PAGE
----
That task of estimating the social cost of carbon emissions is fraught with uncertainty. Still, it\’s a question where some answers are going to be more plausible than others–and assuming that the correct answer is \”zero\” runs a risk of incurring substantial costs in the future. Those who would like to dig down into how these estimates are done might be interested in \”Valuing Climate Damages: Updating Estimation of the Social Cost of Carbon Dioxide,\” published in January 2017 by a National Academy of Sciences Committee on Assessing Approaches to Updating the Social Cost of Carbon, co-chaired by Maureen Cropper and Richard Newell. (The report is available here, and uncorrected galley proofs of the report can be downloaded free.)
The NAS report is mainly about how these estimates are done and how they might be improved, but it also provides some background on the existing estimates. As the report explains:
The social cost of carbon (SC-CO2) for a given year is an estimate, in dollars, of the present discounted value of the future damage caused by a 1-metric ton increase in carbon dioxide (CO2) emissions into the atmosphere in that year or, equivalently, the benefits of reducing CO2 emissions by the same amount in that year. The SC-CO2 is intended to provide a comprehensive measure of the net damages—that is, the monetized value of the net impacts—from global climate change that result from an additional ton of CO2. Those damages include, but are not limited to, changes in net agricultural productivity, energy use, human health, property damage from increased flood risk, as well as nonmarket damages, such as the services that natural ecosystems provide to society. Many of these damages from CO2 emissions today will affect economic outcomes throughout the next several centuries.
The US government has for some year had an Interagency Working Group that produces estimates of the social cost of carbon. As the report notes:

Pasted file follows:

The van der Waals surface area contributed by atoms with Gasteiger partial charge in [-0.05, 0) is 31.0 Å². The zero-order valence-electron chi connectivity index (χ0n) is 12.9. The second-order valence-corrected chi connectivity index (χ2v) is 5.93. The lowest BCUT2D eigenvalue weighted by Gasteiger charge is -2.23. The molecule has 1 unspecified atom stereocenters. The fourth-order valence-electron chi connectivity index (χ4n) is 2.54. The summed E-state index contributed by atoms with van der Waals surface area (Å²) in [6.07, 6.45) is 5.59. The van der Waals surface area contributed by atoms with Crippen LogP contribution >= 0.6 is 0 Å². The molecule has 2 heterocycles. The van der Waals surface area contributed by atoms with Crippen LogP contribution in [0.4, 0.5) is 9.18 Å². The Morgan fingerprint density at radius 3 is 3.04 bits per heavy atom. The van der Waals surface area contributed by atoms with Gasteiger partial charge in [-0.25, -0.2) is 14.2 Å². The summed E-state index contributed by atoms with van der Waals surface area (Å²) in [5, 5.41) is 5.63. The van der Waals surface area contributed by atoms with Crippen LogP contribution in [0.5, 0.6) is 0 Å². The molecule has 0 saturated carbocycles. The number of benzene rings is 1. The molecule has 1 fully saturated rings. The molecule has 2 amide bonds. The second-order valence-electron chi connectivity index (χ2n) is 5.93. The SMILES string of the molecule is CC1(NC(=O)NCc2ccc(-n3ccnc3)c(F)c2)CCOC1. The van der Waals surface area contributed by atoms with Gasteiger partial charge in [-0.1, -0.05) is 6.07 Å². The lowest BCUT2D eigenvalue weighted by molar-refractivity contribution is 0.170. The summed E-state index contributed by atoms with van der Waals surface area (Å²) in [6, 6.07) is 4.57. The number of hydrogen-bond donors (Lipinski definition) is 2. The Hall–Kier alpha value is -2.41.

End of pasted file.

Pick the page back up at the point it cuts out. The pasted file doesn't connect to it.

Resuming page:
The IWG’s current estimate of the SC-CO2 in the year 2020 for a 3.0 percent discount rate is $42 per metric ton of CO2 emissions in 2007 U.S. dollars. If, for example, a particular regulation was projected to reduce CO2 emissions by 1 million metric tons in 2020, the estimate of the value of its CO2 emissions benefits in 2020 for this SC-CO2 would be $42 million dollars.
It\’s worth unpacking that number just a bit. Here\’s an illustrative table giving a sense of the range of estimates under various conditions.
The social cost of carbon is based on a range of computer simulations. There are several different \”integrated assessment models,\” in which which a \”CO2 emissions pulse is introduced in a particular year, creating a trajectory of CO2 concentrations, temperature change, sea level rise, and climate damages.\” Another key parameter the \”equilibrium climate sensitivity,\” which represents a distribution of the effect that carbon emissions could have on climate in the future. There are also various scenarios for how emissions and various socioeconomic variables will evolve. The approach of the Interagency Working Group is to run a bunch of computer simulations with different combinations of these variables and different random draws of the \”equilibrium climate sensitivity\” parameter from its overall distribution, thus giving them a sense of how these different underlying assumptions can interact with each other.
The rows of the table show different years. The social cost of carbon rises over time, as the levels in the atmosphere rise and the costs become greater.
The columns show different assumptions about what economists call the \”discount rate.\” Most analysts accept the idea that if we are thinking about spending a fixed amount of current resources, it makes more sense to spend the money reducing a current harm than a future harm. To put the point more bluntly, taking an action to save 500 lives right now is more valuable in the present than taking an action to save 500 lives a century from now. Exactly how much more valuable are current benefits than future benefits? As you might imagine, the answer to that question is controversial, and so standard practice is to offer a range of estimates. A commonly used discount rate is 3%, which implies that each year a benefit is further off in the future, it\’s worth 3% less. A higher discount rate thus puts a lower weight on future benefits; a zero discount rate would mean that a benefit receives at any time in the future, no matter how far into the future, would be just as valuable as a benefit received right now.
The social cost of carbon calculation matters for public policy, because it\’s the value that is currently used by government rules and regulations when taking carbon costs into account. For perspective, the federal gasoline tax is currently 18.4 cents/gallon, and when state and local gas taxes (which vary across jurisdictions) are added to the mixture, total gasoline taxes are now about 49 cents/gallon. The usual rationale for such taxes is that they are a \”user tax\” so that those who drive also pay for updating and maintaining the roads. If the government set a carbon tax so that those who are emitting carbon through burning gasoline would would pay the cost of their emissions, a carbon tax of $42/ton of carbon emissions would work out to a gasoline tax of about 38 cents/gallon.